Here's how much renting in the U.S. will cost you versus buying a home
The cost of buying a place to live in the U.S. shot through the roof last year as surging mortgage rates pushed the price of homeownership beyond many families' budgets.
Real estate has gotten so expensive that in most American cities, residents would save money by renting, according to a recent report from Realtor.com. In 45 of the country's 50 largest metro areas, renting is cheaper than buying, the real estate research service found, which based its analysis on the cost of buying a starter home with a 7% down payment and included average taxes, insurance and homeowners association fees.
On average, buyers could expect to spend $2,600 per month on housing costs — $900 more than the average renters' costs, the site found.
Pricey West Coast cities have some of the largest disparities between renting and owning, noted Danielle Hale, chief economist for Realtor.com.
"Renters are going to save more, and buyers are going to pay more, in markets that have been historically very expensive and tend to be dominated by the tech industry — areas like Austin [Texas], San Francisco, Seattle," she told CBS News.
In Austin, for example, a homebuyer's monthly cost to own a home is double what they'd pay to rent, Hale noted.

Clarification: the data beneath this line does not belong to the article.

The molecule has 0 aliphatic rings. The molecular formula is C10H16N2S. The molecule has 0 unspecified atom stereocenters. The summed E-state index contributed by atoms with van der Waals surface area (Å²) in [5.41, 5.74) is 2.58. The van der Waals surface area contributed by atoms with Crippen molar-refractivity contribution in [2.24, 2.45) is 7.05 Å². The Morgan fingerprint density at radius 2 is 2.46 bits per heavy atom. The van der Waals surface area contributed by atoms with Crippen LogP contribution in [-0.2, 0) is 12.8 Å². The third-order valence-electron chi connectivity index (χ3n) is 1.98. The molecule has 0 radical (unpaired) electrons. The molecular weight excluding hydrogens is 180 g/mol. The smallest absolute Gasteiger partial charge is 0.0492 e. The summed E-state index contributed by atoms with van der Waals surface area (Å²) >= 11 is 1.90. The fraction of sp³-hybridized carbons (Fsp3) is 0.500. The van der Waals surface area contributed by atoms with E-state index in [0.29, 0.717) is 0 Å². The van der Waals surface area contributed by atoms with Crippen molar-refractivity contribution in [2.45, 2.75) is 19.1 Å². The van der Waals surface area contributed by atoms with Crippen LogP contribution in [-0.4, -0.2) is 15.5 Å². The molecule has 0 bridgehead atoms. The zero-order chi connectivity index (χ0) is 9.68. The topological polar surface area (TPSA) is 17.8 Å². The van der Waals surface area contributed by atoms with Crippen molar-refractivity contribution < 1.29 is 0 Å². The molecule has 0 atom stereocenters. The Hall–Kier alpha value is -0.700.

The situation today is even more dire than it was a year ago, when just 60% of metro areas favored renting over buying, according to Realtor.com.
Since the start of last year, mortgage rates have more than doubled, adding hundreds of dollars to the monthly cost of homeownership. At the same time, rising inflation and increased borrowing costs across the board have depressed homebuilding, adding to the U.S.' decades-old housing shortage.
Today, only five cities are still reliably cheaper for homebuyers, according to Realtor.com: Baltimore; Birmingham, Alabama; Memphis, Tennessee; Pittsburgh; and St. Louis.
Still, Hale noted, these figures are averages, and each aspiring buyer's individual financial circumstances will determine whether renting or buying is a better deal.
"Think about how long you want to be in the home. For most potential buyers, that's the No. 1 consideration," she said. "The longer you're able to commit to being in one place and staying in one home, the more buying is going to make sense."
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